Book review: My Heart and Other Black Holes by Jasmine Warga
Aysel thinks her future is a black hole. She’s terrified that she will turn out to be a monster like her father, who killed a local teen. She looks online for a suicide partner, someone who would plan with her and make her go through with it. She comes across a boy whose handle is FrozenRobot. In real life, his name is Roman, he’s a year or so older than Aysel is, and lives only 15 minutes away from her small town of Langston, Kentucky. Roman is looking for someone to die with him on April 7, the anniversary of a horrible event in his life. This gives the teens less than a month (the narrative begins on March 12) to plan and prepare for their suicides.
Aysel (who is Turkish and tells a classmate that her name rhymes with “gazelle”) often references the black slug that is depression. It lives in her and eats up all the goodness and joy that there could be. While talking about her classmates trying to decode poems by depressed poets, she thinks, “Anyone who has actually been that sad can tell you that there’s nothing beautiful or literary or mysterious about depression.” She goes on to say, “If I know anything about [depression], this is what I know: It’s impossible to escape.” There is a lot of this extremely honest talk about depression, something I appreciated.
Roman needs Aysel to basically stand in as a new friend who will allow him to get out of the house long enough to kill himself. For the past year, his parents have watched him closely, taking away his driving privileges and even checking on him in the middle of the night. They know he’s depressed and the fear what he might do. But if he has a new friend and acts “normal,” he should be able to start getting out of the house more.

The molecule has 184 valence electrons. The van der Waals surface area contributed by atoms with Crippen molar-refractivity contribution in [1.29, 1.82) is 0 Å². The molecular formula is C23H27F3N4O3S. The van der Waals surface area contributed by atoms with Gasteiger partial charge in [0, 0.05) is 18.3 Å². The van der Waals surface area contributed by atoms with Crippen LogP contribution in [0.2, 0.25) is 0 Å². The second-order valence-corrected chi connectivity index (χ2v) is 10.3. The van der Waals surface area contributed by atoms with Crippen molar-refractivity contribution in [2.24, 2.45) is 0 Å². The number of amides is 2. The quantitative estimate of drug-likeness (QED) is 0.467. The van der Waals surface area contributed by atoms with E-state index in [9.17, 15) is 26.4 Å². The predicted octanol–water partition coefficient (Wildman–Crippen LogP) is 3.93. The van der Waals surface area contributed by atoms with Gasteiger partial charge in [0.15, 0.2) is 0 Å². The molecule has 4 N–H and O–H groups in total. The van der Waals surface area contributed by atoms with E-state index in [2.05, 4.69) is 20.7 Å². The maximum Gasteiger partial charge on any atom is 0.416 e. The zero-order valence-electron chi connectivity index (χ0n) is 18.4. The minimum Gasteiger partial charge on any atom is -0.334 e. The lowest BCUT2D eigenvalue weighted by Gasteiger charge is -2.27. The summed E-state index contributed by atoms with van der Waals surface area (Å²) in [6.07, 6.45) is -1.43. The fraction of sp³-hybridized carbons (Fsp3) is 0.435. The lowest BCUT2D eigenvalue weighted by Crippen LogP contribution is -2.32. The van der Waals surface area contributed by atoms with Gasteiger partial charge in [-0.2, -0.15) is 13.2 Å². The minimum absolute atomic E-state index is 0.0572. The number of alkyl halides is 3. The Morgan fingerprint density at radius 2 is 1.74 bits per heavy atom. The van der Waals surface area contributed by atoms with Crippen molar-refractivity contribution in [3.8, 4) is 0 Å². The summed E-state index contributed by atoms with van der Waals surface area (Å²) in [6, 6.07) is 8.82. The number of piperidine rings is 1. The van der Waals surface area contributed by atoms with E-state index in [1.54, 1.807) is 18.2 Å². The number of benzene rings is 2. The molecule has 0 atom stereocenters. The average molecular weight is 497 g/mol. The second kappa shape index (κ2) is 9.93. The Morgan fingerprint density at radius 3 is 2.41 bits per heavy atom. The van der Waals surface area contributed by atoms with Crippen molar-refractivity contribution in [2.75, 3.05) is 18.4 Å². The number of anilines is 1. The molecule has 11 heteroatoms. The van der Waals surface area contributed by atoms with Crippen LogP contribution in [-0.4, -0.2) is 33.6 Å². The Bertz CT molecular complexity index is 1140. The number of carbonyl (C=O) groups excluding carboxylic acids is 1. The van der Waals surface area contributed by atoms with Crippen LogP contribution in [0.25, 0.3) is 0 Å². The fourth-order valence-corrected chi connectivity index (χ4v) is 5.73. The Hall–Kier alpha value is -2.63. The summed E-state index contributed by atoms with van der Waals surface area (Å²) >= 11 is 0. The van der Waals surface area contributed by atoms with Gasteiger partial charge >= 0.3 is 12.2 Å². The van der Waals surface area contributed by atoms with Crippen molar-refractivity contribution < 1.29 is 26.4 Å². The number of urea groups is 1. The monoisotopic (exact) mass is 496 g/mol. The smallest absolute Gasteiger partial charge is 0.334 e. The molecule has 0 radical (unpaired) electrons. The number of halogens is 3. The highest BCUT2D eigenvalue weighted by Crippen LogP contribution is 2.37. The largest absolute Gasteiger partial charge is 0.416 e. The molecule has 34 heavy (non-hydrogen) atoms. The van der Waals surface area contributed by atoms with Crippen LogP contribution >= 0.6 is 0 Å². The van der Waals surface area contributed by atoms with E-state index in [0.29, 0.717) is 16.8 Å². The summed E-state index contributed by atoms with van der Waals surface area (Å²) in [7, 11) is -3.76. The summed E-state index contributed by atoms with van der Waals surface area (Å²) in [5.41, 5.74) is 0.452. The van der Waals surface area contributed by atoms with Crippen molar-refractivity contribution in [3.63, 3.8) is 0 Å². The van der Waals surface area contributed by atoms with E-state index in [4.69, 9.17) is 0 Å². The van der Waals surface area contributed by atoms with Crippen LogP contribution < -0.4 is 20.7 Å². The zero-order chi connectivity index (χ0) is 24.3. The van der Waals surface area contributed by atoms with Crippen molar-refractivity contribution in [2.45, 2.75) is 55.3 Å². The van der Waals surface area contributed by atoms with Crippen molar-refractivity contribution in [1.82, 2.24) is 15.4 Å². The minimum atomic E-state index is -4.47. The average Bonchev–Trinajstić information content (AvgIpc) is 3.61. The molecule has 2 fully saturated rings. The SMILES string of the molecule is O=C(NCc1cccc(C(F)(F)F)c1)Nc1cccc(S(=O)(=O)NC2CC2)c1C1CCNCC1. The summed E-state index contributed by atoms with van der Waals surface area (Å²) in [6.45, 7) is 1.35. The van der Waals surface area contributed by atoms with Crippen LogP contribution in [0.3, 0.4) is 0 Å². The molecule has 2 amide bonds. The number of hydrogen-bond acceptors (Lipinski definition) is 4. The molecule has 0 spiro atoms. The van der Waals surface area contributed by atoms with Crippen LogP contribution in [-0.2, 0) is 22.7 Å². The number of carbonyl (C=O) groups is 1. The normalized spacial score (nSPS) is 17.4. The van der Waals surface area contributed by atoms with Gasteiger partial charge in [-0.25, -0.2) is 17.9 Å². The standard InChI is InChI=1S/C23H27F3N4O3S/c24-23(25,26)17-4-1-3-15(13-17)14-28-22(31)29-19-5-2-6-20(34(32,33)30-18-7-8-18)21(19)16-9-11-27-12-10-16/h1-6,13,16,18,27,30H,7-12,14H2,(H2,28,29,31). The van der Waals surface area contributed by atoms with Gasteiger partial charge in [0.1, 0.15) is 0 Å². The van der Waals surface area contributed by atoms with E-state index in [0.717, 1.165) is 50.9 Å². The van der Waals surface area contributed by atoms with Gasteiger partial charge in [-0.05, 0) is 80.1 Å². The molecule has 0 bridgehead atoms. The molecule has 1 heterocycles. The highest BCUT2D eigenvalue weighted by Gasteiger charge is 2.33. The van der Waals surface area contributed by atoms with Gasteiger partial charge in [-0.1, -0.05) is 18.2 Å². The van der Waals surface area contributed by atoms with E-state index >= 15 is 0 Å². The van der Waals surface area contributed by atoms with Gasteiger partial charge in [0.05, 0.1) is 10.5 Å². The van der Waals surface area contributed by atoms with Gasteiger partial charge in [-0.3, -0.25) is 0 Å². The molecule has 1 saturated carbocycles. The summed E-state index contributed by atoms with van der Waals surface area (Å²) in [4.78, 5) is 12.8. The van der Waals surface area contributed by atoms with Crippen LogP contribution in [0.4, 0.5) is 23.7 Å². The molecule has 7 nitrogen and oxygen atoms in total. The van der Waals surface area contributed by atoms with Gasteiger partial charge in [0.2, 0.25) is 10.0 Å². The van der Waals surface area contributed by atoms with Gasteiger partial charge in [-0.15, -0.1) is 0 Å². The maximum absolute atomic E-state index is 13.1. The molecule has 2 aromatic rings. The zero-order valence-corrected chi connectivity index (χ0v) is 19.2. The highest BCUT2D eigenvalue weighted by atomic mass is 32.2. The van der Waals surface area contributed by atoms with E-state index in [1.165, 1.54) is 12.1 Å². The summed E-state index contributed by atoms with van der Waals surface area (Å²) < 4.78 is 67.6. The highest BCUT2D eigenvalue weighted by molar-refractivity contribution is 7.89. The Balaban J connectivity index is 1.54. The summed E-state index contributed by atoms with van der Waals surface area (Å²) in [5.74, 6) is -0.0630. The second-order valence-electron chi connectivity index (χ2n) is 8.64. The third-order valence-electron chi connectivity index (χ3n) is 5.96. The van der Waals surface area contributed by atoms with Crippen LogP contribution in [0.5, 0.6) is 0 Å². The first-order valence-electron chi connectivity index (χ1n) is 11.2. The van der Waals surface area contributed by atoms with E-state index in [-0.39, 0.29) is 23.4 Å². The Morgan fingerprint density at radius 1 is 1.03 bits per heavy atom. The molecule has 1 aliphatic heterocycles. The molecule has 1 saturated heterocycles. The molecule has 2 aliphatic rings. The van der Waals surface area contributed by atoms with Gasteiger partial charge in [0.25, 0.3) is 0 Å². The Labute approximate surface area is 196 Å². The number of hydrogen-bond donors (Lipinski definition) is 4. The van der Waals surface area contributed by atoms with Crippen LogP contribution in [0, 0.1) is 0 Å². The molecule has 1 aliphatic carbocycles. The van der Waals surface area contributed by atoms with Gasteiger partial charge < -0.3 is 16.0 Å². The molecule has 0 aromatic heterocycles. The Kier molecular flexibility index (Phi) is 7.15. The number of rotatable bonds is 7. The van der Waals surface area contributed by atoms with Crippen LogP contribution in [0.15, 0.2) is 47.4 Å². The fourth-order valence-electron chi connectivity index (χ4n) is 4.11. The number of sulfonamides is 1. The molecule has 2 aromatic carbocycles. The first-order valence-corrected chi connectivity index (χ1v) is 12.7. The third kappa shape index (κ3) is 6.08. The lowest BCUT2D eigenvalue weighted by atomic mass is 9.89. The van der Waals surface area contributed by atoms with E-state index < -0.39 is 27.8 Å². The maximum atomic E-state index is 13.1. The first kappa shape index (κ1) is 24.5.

Together, they form a weird and tense friendship. As they get to know each other and really talk about their lives, their pain, and their depression, they grow closer. All along Roman has been worried that Aysel will flake out on him, and when she begins to realize she might not want to go through with this, she wonders if she can turn Roman into a flake, too.
Small peeks of humor and the slow friendship between the teens keeps this from being unbearably sad. Aysel is a great character. She thinks a lot about her depression and grows over the course of the story. The writing is beautiful and the plotting is perfect—the countdown at the top of each chapter reminds us that even if they’re having what feel like regular experiences and conversations, they are moving quickly toward their ends. A moving exploration of depression, isolation, strength, and, ultimately, hope.
An author’s note at the end talks about the depression, encouraging readers to treat suicidal thoughts as a medical emergency and to get help. Warga also addresses readers who think they might have a friend struggling with depression, and asks them to talk with the friend or an authority figure about it. Suicide prevention and counseling hotlines and websites are also appended.
REVIEW COPY COURTESY OF EDELWEISS
Publisher: HarperCollins Publishers
Publication date: 2/10/2015
Filed under: Book Reviews
About Amanda MacGregor
Amanda MacGregor works in an elementary library, loves dogs, and can be found on Twitter @CiteSomething.
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